Korea ponders extent of NSA domestic snoopingConcerns continue to mount across the globe about whether the U.S. National Security Agency is spying on friends and foes alike. Korea is starting to ask out loud how much of its government and society is under U.S. surveillance, including the Blue House.
A Korean intelligence source told the JoongAng Ilbo Wednesday that “a considerable portion of the activities of the Central Intelligence Agency, Defense Intelligence Agency or other U.S. intelligence watchdogs in Seoul are shrouded in a veil.”
But the main maxim among the local intelligence community is that the CIA watches North Korea, while the NSA watches Seoul. Key intelligence sources say that the NSA has footholds in the U.S. Embassy in Gwanghwamun and the Yongsan Army base in central Seoul.
Both areas have extraterritorial status.
And while the CIA is known to share its information on North Korea with Seoul - at least, partly - the NSA’s activities are shrouded in total secrecy. Korean spies jokingly refer to it as “No Such Agency” for its lack of give and take.
The source said the main U.S. spy bases in Korea were “CC Seoul,” an underground command post on the Yongsan base, and “FOB-K,” or the Field Operating Base-Korea of the Defense Intelligence Agency. Other U.S. military posts include “Tango,” south of Seoul, and are known to have wiretapping capabilities through electronic equipment.
“There are around 30 NSA agents employed in the U.S. Embassy or disguised as officials in U.S. Forces Korea,” the intelligence source said. “To put this into perspective, the CIA has around 15 official agents deployed here.”
Citing a 2007 NSA document, the New York Times recently reported that the U.S. spies on both allies and enemies routinely, and of 33 targeted countries, allies such as Korea and Japan were included. Even UN Secretary-General Ban Ki-moon was a target.
The 2007 secret NSA document procured from former NSA contractor Edward Snowden and disclosed by the New York Times on Nov. 4 indicated that Korea was one target of NSA operations focusing on foreign policy, intelligence and counterintelligence.
The document indicated that the surveillance spanned a period from at least the end of the Roh Moo-hyun administration in 2007 and into the succeeding Lee Myung-bak administration.
The newspaper also reported that the NSA took advantage of overseas bases in countries such as the United Kingdom, Australia, Japan and Korea to collect intelligence.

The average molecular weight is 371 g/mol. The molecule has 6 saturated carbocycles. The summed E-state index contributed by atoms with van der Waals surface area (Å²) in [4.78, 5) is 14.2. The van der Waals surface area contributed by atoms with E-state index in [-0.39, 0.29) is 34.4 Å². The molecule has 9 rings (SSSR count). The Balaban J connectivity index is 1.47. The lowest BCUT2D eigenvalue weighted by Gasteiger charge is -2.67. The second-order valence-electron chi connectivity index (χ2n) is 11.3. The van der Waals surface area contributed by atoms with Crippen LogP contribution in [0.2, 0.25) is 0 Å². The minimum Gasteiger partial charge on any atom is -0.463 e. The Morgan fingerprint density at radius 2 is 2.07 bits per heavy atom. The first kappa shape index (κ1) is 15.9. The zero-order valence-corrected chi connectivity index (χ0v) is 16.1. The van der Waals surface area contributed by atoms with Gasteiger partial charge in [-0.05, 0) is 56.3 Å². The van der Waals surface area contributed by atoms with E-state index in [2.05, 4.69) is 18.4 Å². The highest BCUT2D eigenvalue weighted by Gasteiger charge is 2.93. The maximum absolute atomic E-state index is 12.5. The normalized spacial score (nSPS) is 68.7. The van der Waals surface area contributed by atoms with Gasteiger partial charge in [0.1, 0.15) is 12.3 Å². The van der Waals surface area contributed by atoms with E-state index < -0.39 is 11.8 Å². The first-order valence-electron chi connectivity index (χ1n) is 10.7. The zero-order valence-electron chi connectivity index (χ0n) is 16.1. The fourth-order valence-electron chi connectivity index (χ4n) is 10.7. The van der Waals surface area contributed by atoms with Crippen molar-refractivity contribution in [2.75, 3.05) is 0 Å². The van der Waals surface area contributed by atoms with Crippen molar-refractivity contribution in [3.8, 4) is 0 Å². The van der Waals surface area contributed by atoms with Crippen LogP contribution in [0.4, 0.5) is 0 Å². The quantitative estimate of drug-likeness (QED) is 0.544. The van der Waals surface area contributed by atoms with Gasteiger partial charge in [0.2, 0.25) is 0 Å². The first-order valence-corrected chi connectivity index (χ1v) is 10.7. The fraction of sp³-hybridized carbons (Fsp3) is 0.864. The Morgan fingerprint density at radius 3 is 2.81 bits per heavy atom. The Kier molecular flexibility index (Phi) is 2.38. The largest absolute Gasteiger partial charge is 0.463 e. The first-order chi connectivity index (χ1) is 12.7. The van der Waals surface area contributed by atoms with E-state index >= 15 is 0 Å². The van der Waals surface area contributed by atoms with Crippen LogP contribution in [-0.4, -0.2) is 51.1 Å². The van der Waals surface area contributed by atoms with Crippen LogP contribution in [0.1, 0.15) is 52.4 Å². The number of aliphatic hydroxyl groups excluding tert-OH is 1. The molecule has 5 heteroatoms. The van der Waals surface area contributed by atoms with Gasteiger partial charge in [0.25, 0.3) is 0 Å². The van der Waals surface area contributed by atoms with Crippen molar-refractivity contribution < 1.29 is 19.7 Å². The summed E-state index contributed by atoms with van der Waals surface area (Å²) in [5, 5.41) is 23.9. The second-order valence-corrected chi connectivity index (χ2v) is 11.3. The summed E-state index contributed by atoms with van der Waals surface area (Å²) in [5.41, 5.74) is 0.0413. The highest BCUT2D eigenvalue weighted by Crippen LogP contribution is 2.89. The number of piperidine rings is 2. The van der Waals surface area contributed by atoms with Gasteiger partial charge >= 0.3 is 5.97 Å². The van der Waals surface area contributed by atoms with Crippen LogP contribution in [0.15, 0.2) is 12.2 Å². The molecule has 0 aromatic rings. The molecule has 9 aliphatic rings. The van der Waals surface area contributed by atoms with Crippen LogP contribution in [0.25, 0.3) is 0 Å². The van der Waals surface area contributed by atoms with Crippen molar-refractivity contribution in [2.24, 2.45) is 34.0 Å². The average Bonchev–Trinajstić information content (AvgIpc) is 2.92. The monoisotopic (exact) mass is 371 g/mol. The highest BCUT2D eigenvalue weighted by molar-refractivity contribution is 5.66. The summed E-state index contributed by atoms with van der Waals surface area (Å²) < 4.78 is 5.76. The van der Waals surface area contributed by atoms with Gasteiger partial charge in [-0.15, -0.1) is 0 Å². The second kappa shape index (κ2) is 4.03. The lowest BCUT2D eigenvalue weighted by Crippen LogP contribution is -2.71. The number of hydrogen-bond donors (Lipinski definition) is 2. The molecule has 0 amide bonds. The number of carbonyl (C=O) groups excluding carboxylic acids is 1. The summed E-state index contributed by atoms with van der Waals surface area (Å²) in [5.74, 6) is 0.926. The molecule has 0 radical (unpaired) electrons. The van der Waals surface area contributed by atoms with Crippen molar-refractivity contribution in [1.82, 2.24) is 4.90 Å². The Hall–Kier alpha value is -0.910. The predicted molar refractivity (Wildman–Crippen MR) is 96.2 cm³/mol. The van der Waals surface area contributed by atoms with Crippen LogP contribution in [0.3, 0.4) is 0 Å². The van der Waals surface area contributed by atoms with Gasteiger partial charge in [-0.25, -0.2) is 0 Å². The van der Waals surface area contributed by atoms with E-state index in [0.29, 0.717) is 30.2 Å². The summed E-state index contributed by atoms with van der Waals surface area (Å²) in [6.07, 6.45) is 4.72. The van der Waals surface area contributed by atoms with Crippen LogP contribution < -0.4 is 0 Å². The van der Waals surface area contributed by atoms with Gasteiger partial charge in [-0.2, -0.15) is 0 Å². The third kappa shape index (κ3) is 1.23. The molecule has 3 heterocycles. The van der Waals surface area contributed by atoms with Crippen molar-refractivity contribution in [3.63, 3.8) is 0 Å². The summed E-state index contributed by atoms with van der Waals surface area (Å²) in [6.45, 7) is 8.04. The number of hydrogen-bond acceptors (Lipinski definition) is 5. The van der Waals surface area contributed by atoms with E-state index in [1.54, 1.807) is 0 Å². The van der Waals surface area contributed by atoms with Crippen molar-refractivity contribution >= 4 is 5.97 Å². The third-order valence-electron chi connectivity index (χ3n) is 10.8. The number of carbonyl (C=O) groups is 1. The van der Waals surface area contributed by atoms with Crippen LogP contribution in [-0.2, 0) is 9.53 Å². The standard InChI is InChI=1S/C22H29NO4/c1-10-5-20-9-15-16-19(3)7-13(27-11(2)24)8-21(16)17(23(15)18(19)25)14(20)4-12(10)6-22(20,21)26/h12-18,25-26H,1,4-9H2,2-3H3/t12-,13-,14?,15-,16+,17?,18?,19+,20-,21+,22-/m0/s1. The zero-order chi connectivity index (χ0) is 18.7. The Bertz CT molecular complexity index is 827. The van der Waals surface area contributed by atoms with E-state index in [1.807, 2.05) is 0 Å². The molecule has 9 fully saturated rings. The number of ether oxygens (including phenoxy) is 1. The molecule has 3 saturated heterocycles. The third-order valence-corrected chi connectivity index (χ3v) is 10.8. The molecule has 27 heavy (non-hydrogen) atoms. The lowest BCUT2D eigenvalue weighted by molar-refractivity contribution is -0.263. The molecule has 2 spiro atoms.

The report showed that the NSA used U.S. Forces Korea bases and its embassy and consulates in Korea as intelligence sources.
The Korean government has requested an explanation from Washington through diplomatic sources.
The NSA was also accused of spying on 35 country leaders last month and tapping 38 embassies in the U.S., including the Korean Embassy.
There has been no explanation from Washington, said Cho Tai-young spokesman of the Ministry of Foreign Affairs yesterday.
There are some suspicions that some of the equipment meant to spy on North Korea under Task Force 777 of the Korea-U.S. Combined Forces Command in Seongnam, Gyeonggi, is used to spy on the South instead.
The intelligence source said, “Most of the equipment is shared by South Korea and the U.S., but there is some equipment and areas that the U.S. never reveals.”
Another government official said, “It’s our territory, but you can see it as the reality that the U.S. holds that much power.”
Thus, it is difficult for Korea to demand explanations.
Another government source who works in security tasks said, “When a leader of a country is under surveillance, the topic of most interest is how the leaders of the country react in times of accident or emergency.”
In the case of Korea, it is of most importance to find out the movements and reactions of the president, key Blue House officials, the defense minister and the chairman of the Joint Chiefs of Staff when they deal with U.S.-related or military-related issues.
The source said the ability of U.S. surveillance “is beyond our imaginations.”
It’s to the point where three years ago, during the shelling of Yeonpyeong Island in November 2010, U.S. spies could hear the North Korean army’s emergency communications through its equipment at Task Force 777 in Seongnam, Gyeonggi.
BY LEE JEONG-JONG, SARAH KIM [firstname.lastname@example.org]